There is considerable sentiment locally that we are seeing a bimodal student population, with very weak students and very motivated students, and a gap in between. Last year I had one course in which a third of the students did not pass by any conceivable standard, and the other two-thirds of the class did well everything I asked of them.

Morganovich -- that is why tenure is important, so that incompetent administrators have their damage-inducing abilities limited.

Assuredly student preparation is far higher than was once the case. My alma mater recently started requiring calculus via AP exams (or several alternatives) *as an entrance requirement* and, no, they do not offer make-up courses. Anyone who can't solve how to satisfy the requirement is clearly not up to passing through and getting a degree, and might as well be sent on their way ahead of time.

 
At 7/15/2011 4:21 PM, Blogger juandos said...

"High GPAs Have Little Use As Student Motivator or Evaluation Tool for Grad Schools and Employers"...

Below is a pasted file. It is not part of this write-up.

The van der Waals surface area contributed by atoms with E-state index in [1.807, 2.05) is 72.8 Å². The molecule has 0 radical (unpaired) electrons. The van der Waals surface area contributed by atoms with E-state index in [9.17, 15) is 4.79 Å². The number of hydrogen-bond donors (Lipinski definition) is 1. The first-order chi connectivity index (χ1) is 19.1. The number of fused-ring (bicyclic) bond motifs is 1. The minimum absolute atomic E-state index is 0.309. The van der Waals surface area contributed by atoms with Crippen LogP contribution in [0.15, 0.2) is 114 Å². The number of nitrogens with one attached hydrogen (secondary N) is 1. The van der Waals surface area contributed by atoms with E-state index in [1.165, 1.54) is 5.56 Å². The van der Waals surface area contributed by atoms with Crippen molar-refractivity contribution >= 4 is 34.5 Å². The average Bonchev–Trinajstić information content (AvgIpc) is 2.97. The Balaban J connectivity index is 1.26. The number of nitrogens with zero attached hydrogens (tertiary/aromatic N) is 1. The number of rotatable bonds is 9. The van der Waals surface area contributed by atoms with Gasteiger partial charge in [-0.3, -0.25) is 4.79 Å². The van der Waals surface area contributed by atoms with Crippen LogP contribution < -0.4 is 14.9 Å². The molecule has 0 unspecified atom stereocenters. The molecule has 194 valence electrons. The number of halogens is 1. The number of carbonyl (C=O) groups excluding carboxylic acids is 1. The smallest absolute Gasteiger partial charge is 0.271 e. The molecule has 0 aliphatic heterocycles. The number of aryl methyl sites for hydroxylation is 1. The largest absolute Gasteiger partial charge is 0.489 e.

Well pretty soon employers will have NO use for college graduates & post graduates coming out of California regardless of their GPA...

Less Academics, More Narcissism

 
At 7/15/2011 4:50 PM, Blogger Innovation rules said...

Perhaps more appropriate to view university grading as 'pass' or 'fail.'

 
At 7/15/2011 5:01 PM, Blogger Innovation rules said...

FWIW, having hired hundreds (over a thousand?) folks, I do not usually look at grades because they vary so much over time and location, as does the life situation in which they were earned.

I would hire a college grad who held a job during that time over a student with high grades.

I would hire a single mother who got a degree and who also works over a top student if their interviews were equal.

IOW, I look for discipline and emotional maturity and some evidence of a finisher.